In the 1870s, just before the onset of the Scramble for Africa, European exploration of the Congo Basin was carried out, first led by Henry Morton Stanley under the sponsorship of Leopold II of Belgium. Leopold formally acquired rights to the Congo territory at the Berlin Conference in 1885 and made the land his private property, naming it the Congo Free State. During the Free State, his colonial military unit, the Force Publique, forced the local population to produce rubber. From 1885 to 1908, millions of the Congolese people died as a consequence of disease and exploitation. In 1908, Leopold, despite his initial reluctance, ceded the so-called Free State to Belgium, thus it became known as the Belgian Congo.
Congo achieved independence from Belgium on 30 June 1960 under the name Republic of the Congo. Congolese nationalist Patrice Lumumba was elected the first Prime Minister, while Joseph Kasa-Vubu became the first President. Conflict arose over the administration of the territory, which became known as the Congo Crisis. The provinces of Katanga, under Moïse Tshombe, and South Kasai attempted to secede. After the UN and Western governments refused his requests for aid and Lumumba stated that he was open to any country, including the Soviet Union, for assistance in the crisis, the US and Belgium became wary and oversaw his removal from office by Kasa-Vubu on 5 September and ultimate execution by Belgian-led Katangese troops on 17 January 1961.
On 25 November 1965, Army Chief of Staff Joseph-Désiré Mobutu, who later renamed himself Mobutu Sese Seko, officially came into power through a coup d'état. In 1971, he renamed the country Zaire. The country was run as a dictatorial one-party state, with his Popular Movement of the Revolution as the sole legal party. Mobutu's government received considerable support from the United States, due to its anti-communist stance during the Cold War. By the early 1990s, Mobutu's government began to weaken. Destabilisation in the east resulting from the 1994 Rwandan genocide and disenfranchisement among the eastern Banyamulenge (Congolese Tutsi) population led to a 1996 invasion led by Tutsi FPR-ruled Rwanda, which began the First Congo War.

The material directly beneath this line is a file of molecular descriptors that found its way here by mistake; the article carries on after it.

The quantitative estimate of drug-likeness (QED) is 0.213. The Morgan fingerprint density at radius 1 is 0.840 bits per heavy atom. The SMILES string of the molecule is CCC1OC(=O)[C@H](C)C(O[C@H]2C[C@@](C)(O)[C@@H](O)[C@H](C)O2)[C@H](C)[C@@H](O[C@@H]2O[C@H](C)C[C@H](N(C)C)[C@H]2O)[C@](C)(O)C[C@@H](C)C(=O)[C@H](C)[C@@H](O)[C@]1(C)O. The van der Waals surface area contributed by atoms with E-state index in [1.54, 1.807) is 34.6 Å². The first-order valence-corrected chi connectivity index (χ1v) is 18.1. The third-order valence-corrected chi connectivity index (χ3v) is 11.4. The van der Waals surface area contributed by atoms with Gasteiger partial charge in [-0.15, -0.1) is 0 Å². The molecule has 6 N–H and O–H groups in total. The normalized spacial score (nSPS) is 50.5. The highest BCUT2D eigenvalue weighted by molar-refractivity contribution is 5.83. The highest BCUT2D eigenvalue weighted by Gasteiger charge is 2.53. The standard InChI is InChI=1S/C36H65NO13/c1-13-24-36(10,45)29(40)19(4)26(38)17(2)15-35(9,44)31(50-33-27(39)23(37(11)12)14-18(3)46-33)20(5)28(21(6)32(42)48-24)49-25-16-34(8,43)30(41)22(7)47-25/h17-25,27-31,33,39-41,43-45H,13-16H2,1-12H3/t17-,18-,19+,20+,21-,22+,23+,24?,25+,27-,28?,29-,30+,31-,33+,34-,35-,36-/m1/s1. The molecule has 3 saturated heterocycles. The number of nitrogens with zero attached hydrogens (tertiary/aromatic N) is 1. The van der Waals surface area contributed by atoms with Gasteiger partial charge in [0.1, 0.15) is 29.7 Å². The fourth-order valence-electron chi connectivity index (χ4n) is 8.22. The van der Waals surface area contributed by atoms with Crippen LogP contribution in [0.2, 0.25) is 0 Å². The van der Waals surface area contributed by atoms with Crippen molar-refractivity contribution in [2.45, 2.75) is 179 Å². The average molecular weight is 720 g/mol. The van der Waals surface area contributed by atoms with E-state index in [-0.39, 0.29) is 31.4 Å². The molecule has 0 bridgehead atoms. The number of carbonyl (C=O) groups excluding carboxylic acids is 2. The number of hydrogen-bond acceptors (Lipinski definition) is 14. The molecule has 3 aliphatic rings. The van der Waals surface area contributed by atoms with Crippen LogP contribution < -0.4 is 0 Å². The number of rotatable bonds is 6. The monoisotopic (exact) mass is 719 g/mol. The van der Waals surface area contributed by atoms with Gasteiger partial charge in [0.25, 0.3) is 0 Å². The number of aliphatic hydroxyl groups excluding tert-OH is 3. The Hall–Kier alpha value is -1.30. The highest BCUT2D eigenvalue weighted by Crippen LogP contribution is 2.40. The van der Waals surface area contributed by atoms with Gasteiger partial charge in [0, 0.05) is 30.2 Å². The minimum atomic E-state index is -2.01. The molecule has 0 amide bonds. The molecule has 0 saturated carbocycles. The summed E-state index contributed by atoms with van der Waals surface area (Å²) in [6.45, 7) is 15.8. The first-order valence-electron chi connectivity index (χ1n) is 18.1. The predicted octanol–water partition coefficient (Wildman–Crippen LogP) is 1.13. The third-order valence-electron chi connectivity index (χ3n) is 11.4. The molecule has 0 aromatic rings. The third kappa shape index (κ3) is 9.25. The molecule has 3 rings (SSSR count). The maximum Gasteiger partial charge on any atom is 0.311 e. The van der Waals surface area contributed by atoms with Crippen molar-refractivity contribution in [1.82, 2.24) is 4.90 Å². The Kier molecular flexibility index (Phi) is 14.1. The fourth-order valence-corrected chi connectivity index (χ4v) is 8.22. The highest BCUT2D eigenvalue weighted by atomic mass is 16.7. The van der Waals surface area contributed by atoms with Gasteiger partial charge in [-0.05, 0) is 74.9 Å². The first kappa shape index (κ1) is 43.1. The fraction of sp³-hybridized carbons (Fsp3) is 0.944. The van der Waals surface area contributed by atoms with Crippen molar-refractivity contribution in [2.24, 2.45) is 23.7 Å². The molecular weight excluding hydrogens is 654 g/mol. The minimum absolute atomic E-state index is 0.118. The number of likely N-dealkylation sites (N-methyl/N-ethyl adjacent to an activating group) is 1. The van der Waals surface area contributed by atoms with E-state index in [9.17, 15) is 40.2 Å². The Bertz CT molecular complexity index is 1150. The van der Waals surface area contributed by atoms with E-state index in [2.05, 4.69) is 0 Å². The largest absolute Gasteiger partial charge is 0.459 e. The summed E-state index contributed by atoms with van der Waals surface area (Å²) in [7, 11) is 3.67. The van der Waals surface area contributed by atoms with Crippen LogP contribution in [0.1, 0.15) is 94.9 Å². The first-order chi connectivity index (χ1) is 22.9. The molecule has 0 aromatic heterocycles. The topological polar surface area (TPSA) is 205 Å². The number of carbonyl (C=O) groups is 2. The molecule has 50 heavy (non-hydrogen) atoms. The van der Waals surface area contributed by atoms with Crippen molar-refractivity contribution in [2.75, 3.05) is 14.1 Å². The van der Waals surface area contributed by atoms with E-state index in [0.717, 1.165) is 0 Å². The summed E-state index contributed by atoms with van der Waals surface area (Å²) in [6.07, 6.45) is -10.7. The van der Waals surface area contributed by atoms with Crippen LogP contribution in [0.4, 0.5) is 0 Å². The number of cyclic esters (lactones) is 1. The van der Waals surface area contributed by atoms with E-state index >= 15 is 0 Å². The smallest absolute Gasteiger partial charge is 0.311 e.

On 17 May 1997, Laurent-Désiré Kabila, a leader of Tutsi forces from the province of South Kivu, became President after Mobutu fled to Morocco, reverting the country's name to the Democratic Republic of the Congo. Tensions between President Kabila and the Rwandan and Tutsi presence in the country led to the Second Congo War from 1998 to 2003. Ultimately, nine African countries and around twenty armed groups became involved in the war, which resulted in the deaths of 5.4 million people. The two wars devastated the country. President Laurent-Désiré Kabila was assassinated by one of his bodyguards on 16 January 2001 and was succeeded eight days later by his son Joseph, under whom human rights in the country remained poor and included frequent abuses such as forced disappearances, torture, arbitrary imprisonment and restrictions on civil liberties according to NGOs.